10:12 GMT25 February 2020
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    Rumours have arisen that the EU’s powers that be, could reject British Prime minister Boris Johnson’s plan to broker a post Brexit free trade deal on the basis of stringing together smaller arrangements. The reason being; that Brussels argues that this could give the UK’s economy an unfair advantage at the expense of the rest of Europe.

    UKIP’s John Whitby gave his views on the matter.

    Sputnik: Will the EU and UK be able to negotiate a mutually beneficial post-Brexit trade deal?

    John Whitby: I think that will be exceptionally difficult because the whole point of the EU is to be protectionist and to be a political entity.

    For them to give the UK a free trade deal without political control, would inevitably lead to almost every other contributory country in the EU saying “Why are we paying for this.” This would then give the EU all sorts of problems.

    My feeling is that we are quite likely, if Boris Johnson holds his nerve; to end up with a deal of some kind, but it will not be a free trade deal, I think that we are going to end up going to WTO terms, at least for a short period of time.

    Sputnik: Who would be more affected economically by a no-deal Brexit; the UK or the EU?

    John Whitby: Everyone will lose a bit; I was never one of these people who said that it was all going to be absolutely wonderful, there will be dislocation because we’ve been in the EU for the best part of fifty years, so there will be changes, and not all changes will be positive for everybody, but overall I think that the UK will be much better off.

    The EU has a huge problem, they have just lost eight billion pounds a year, and how are they going to make that up? From what I have read; there are already arguments starting in the EU, over who is going to pick up the shortfall, and whether the EU is going to cut its budget, which it doesn’t seem to want to do.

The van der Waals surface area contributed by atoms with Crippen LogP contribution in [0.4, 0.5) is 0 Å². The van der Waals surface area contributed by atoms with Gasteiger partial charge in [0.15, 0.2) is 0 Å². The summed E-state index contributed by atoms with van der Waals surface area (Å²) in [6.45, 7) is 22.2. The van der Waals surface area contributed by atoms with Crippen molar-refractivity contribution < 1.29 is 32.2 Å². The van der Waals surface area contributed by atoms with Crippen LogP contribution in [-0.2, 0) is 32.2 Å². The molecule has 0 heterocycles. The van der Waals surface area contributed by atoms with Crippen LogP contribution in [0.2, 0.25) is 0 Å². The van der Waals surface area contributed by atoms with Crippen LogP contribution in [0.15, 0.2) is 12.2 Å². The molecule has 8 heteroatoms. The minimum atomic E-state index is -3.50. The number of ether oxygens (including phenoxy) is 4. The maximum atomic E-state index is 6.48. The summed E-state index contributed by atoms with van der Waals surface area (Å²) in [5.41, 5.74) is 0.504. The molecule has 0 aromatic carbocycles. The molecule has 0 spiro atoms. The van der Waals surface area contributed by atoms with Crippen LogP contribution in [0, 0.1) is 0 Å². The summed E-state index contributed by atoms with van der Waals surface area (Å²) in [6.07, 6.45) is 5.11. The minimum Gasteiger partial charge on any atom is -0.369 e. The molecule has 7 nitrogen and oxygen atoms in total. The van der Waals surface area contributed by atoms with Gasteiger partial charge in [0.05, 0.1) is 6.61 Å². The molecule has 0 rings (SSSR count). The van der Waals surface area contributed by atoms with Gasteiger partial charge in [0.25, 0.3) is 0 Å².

Sputnik: Could the UK suffer food shortages in the event of a no-deal Brexit?

    John Whitby: I can’t see realistically there being any issues with food. If the government is sensible; there is very little that you can only get from the EU that you can’t get from elsewhere, it may be more difficult, but we can probably get a lot of food from outside the EU, at world tariffs, and not the protectionist EU ones, which could actually make food prices cheaper.

    The UK doesn’t have contracts with the EU, we have contracts with companies, and I can’t see any company in Spain not being willing to sell us oranges, or whatever it is that they are producing, that we buy.

    The EU will suffer hugely, and I think that if there is any inkling that the EU is going to go down that route of trying to prevent us buying from companies within the EU; I think there is going to be such a huge backlash, that the EU will suffer more problems than it can really deal with.

    The views and opinions expressed in the article do not necessarily reflect those of Sputnik.

    trade deal, Brexit, Boris Johnson, European Union (EU), United Kingdom
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